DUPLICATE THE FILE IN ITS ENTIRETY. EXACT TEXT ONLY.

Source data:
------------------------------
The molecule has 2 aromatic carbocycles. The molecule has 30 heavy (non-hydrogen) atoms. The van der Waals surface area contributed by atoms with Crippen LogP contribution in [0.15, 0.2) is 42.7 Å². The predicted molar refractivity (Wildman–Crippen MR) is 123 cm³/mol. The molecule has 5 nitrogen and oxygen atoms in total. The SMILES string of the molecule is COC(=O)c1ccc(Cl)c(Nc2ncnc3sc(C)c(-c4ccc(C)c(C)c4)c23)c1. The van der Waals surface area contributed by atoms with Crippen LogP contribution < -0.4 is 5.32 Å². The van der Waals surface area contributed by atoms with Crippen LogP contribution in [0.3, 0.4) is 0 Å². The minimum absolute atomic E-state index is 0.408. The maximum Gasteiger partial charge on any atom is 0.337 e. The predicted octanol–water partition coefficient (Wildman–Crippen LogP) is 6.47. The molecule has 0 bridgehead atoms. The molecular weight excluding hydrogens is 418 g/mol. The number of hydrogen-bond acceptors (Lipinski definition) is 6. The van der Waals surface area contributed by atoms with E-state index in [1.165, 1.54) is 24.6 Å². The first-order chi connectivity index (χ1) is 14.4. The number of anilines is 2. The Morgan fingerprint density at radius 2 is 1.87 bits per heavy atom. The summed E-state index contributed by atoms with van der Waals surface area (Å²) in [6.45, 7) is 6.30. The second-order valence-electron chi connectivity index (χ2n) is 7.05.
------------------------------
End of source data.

The molecule has 2 aromatic carbocycles. The molecule has 30 heavy (non-hydrogen) atoms. The van der Waals surface area contributed by atoms with Crippen LogP contribution in [0.15, 0.2) is 42.7 Å². The predicted molar refractivity (Wildman–Crippen MR) is 123 cm³/mol. The molecule has 5 nitrogen and oxygen atoms in total. The SMILES string of the molecule is COC(=O)c1ccc(Cl)c(Nc2ncnc3sc(C)c(-c4ccc(C)c(C)c4)c23)c1. The van der Waals surface area contributed by atoms with Crippen LogP contribution < -0.4 is 5.32 Å². The van der Waals surface area contributed by atoms with Crippen LogP contribution in [0.3, 0.4) is 0 Å². The minimum absolute atomic E-state index is 0.408. The maximum Gasteiger partial charge on any atom is 0.337 e. The predicted octanol–water partition coefficient (Wildman–Crippen LogP) is 6.47. The molecule has 0 bridgehead atoms. The molecular weight excluding hydrogens is 418 g/mol. The number of hydrogen-bond acceptors (Lipinski definition) is 6. The van der Waals surface area contributed by atoms with E-state index in [1.165, 1.54) is 24.6 Å². The first-order chi connectivity index (χ1) is 14.4. The number of anilines is 2. The Morgan fingerprint density at radius 2 is 1.87 bits per heavy atom. The summed E-state index contributed by atoms with van der Waals surface area (Å²) in [6.45, 7) is 6.30. The second-order valence-electron chi connectivity index (χ2n) is 7.05.